Python’s an amazing language, but it’s constantly let down by its packaging and distribution infrastructure. Apologies to those people who’ve worked hard to fix this, but it sucks. I’ve wasted days in the past getting a particular set of packages to cooperate on a particular machine, only to find that the resulting combination of library files, symlinks, chicken blood and chanting doesn’t work on any other machines.
The virtualenv tool helps a bit, by letting you have entirely separate Pythons, different versions if necessary, with their own sandboxed libraries and tools. But not all packages behave well in virtualenvs. Some are just sloppily written, but others have very specific dependencies on libraries supplied by your operating system or compiler toolchain, which may be written in C or Fortran or Ancient Enochian, and can’t easily be localized to a virtualenv. Some even have specific hardware requirements, or platform-specific behavioural quirks.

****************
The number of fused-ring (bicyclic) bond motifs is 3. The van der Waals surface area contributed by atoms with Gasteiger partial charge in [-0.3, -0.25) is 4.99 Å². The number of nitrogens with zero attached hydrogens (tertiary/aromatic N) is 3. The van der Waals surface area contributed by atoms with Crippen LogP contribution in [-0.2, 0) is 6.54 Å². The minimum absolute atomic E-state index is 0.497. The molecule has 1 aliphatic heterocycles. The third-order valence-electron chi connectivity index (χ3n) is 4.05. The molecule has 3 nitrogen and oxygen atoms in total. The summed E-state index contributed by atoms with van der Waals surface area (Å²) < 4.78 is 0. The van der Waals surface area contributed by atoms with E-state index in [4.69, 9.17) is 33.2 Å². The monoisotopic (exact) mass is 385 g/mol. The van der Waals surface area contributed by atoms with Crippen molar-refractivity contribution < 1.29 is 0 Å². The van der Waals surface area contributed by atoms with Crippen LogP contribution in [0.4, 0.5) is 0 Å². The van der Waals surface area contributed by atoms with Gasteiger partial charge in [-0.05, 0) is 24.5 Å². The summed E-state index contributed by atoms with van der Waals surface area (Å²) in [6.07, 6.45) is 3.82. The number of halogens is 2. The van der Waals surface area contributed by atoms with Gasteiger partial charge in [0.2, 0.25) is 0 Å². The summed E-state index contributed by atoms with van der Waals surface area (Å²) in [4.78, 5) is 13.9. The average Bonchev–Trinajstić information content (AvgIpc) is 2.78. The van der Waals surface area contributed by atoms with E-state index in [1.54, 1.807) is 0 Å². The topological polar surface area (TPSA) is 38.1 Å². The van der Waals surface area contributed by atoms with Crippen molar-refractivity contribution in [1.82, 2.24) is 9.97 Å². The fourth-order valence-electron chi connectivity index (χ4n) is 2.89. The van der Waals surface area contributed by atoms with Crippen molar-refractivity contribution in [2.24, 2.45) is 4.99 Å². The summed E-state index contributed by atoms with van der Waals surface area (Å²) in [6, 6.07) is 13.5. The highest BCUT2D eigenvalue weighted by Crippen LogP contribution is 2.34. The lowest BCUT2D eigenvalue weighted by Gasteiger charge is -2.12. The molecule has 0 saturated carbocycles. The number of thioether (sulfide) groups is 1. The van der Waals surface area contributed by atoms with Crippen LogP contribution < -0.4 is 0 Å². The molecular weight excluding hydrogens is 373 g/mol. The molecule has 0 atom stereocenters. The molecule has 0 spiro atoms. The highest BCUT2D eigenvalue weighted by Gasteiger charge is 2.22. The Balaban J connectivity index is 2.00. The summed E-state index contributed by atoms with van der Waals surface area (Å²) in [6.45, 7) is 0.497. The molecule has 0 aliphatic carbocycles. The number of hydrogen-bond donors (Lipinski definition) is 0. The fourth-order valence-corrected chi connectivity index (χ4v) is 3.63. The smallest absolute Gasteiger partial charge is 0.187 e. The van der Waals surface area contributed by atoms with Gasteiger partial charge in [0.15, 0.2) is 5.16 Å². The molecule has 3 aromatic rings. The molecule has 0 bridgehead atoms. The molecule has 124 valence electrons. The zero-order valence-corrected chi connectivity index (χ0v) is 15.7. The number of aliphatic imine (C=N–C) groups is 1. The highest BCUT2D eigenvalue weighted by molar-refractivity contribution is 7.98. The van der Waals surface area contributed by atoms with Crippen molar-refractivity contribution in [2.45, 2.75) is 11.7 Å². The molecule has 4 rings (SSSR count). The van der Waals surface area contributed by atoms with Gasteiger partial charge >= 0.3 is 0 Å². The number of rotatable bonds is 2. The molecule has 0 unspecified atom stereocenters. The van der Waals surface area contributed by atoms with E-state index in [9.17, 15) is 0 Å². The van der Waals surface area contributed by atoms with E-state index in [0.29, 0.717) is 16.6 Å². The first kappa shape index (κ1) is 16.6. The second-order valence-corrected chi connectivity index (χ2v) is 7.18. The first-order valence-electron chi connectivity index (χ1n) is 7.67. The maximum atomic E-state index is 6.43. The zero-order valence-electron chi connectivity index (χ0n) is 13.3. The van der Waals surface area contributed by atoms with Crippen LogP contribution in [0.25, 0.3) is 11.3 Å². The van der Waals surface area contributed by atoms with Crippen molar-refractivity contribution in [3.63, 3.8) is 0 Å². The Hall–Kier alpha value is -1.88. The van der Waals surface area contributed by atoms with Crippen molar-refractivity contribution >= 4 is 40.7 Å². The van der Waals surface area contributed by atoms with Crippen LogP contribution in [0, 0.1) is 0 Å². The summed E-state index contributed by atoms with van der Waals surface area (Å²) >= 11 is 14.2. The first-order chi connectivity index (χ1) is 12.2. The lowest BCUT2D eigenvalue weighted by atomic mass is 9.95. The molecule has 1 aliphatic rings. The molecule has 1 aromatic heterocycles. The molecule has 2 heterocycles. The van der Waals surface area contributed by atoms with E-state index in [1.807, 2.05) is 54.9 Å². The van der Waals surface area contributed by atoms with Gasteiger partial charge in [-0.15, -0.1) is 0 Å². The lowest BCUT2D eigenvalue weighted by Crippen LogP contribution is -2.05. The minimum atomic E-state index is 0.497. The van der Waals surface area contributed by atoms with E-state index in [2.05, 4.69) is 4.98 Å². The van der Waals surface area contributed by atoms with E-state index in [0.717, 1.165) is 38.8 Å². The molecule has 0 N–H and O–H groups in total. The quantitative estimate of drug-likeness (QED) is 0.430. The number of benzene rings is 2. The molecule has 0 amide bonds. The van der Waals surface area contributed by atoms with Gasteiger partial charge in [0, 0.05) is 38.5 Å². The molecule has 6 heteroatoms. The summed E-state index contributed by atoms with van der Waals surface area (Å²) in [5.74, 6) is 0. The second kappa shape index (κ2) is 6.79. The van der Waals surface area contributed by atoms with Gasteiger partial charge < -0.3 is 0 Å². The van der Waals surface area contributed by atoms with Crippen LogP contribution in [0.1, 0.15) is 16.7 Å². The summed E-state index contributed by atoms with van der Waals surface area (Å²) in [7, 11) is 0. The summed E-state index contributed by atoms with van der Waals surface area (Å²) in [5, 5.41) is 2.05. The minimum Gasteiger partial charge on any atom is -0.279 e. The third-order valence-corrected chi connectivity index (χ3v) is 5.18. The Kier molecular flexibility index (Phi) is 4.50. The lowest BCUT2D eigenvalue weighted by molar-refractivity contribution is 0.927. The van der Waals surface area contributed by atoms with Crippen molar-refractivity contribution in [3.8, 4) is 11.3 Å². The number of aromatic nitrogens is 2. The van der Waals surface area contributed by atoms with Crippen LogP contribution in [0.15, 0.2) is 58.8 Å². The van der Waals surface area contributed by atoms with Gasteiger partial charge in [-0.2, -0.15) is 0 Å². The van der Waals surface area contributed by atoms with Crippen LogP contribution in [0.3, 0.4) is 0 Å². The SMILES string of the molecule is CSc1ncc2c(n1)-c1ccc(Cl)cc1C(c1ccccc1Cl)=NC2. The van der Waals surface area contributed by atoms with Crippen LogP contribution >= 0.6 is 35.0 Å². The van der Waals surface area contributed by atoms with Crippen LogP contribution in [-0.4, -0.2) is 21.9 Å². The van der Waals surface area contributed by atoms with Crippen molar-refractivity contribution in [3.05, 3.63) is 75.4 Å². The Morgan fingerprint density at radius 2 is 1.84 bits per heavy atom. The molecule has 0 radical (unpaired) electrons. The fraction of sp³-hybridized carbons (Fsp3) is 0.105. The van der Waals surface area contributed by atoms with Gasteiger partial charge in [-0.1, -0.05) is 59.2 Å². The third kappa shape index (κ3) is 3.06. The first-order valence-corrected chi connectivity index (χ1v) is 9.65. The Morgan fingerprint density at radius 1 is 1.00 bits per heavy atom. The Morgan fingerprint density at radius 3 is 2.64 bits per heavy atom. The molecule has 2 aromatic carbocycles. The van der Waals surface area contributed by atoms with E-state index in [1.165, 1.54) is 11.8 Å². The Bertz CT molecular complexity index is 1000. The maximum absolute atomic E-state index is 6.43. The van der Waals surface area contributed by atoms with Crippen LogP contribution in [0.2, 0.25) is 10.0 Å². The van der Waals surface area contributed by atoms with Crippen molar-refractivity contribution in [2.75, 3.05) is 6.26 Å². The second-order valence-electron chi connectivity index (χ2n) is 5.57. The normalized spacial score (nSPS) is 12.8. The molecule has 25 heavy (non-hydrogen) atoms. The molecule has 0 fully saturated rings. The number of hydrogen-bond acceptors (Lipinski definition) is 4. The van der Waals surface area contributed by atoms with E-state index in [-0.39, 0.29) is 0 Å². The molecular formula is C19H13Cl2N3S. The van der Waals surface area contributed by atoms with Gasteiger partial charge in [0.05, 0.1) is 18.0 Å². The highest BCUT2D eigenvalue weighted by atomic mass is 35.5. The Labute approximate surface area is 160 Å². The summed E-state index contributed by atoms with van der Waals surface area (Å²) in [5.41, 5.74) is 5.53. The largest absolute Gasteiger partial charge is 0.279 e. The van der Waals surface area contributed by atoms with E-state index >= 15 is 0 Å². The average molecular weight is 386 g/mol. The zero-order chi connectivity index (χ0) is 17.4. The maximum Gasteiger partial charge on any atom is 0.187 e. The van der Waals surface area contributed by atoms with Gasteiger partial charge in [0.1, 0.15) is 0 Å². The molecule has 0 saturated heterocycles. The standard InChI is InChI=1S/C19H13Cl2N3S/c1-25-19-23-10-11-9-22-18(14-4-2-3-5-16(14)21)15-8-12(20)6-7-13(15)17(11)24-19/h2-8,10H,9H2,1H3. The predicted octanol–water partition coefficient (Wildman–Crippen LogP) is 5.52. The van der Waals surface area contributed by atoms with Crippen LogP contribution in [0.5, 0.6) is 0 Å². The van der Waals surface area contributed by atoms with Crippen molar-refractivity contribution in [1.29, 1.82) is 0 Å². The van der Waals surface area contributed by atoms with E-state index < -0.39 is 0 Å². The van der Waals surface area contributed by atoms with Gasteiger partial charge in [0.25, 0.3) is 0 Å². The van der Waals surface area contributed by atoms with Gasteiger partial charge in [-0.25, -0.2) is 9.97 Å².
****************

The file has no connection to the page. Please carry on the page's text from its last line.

This is particularly true in scientific and statistical computing, where some of the most popular Python tools make use of low-level libraries for linear algebra or parallel computing, and others rely on OS-dependent features for image rendering or interprocess communication. And behavioural differences and incompatibilities can be particularly pernicious — maybe your code will run without any errors, but quietly produce slightly inaccurate predictions.
Meanwhile, in Shoreditch…
Thankfully, there’s a solution to many of these problems, if we borrow an idea from our much hipper web developer friends. These days it’s quite common to build standardized, pre-packaged virtual machines (VMs) for developers to work in, meaning your code has the same runtime environment as all your teammates’ code does, and this closely resembles the servers you will eventually deploy to. By running a little server inside each developer’s laptop or desktop, with its own OS and emulated ‘hardware’, you mask the differences between all those machines and the software installed on them.